---------
          "Its a table saw.... Do you know where your fingers are?"
          ---------
          sigpic http://www.helmetstohardhats.com/

          Comment


          • #6
            Re: Combustion air for oil furnace.

            Originally posted by Bob D. View Post
            Agree with Mark. This application would not be approved here (NJ).

            Remember its not only the inspection, but insurance should a fire start there will be questions that could lead to you not being covered. so even if you got around an inspection one way or another, you could still have problems down the road.
            Yes, I am concerned about the insurance issue. But I should mention that, although this furnace was originally designed for a mobile home, this model can be used in a non-manufactured (standard permanent home) with a different attachment plate. The installation manual mentions a number of different applications. So, I apologize for leading you to believe that it was designed ONLY for a mobile home.

            BTW - I am going to have a licensed and bonded HVAC guy install the exhaust stack for me, which will hold more credibility in the event of fire than if I installed it myself. I may be just a homeowner with little HVAC experience, but I am going about this project intelligently and as safely as practical.

            Comment


            • #7
              Re: Combustion air for oil furnace.

              Originally posted by Xray View Post
              Hello again,
              In another post, I asked questions about 4" vent pipe for my small oil burning furnace. Now I have a question about the combustion air. According to what I read in NFPA-31 (code for oil burning furnace and equipment), it states that the combustion air must be brought in to the furnace form outside the room if the room that is being heated is a confined space with poor ventilation (I am paraphrasing here. This is not the exact wording, but close enough for discussion). I am installing a small 60K BTU oil burning furnace in my 2-car garage. The garage has a sheetrock 8 foot ceiling, and it also has a brand new double wide door in front, and a standard size human access door in the rear. There is also a door that gives access to my house. All doors are fairly air-tight and well insulated. My question is, do I need to run a pipe from outside the garage to bring combustion air into the furnace, or is a 2-car garage large enough to satisfy the NFPA-31 rule about a confined space? At least one of the doors gets opened and closed 10 to 15 times each day, and I will never operate the furnace at night when I'm not working in the garage. During those times, I use an electric space-heater to keep everything from freezing.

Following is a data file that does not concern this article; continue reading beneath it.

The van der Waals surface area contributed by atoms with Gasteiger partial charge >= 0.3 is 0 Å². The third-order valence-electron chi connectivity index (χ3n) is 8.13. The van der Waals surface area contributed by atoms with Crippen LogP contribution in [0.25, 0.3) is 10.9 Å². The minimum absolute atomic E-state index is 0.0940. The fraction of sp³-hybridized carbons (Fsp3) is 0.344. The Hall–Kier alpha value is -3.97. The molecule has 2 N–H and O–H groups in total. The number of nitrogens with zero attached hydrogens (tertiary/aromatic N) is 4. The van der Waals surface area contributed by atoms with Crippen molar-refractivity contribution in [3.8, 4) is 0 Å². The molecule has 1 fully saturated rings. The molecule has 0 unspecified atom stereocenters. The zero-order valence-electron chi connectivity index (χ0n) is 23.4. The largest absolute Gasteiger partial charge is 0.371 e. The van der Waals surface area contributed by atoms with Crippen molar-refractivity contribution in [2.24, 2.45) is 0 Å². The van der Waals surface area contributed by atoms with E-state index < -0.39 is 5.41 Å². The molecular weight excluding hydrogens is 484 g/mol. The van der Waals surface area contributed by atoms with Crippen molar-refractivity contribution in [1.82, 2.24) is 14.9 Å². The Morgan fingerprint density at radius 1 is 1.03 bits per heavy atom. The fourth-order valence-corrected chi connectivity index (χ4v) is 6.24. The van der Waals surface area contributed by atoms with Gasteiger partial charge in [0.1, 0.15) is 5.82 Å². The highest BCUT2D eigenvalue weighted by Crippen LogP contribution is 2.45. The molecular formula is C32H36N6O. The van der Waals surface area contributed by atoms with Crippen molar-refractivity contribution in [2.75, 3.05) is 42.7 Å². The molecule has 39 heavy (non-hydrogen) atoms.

Any suggestions would be much appreciated.

              Whats The total SQ Footage of the area where the Furnace is going to be installed?


              Also completely off the Topic but are you Hanging this unit?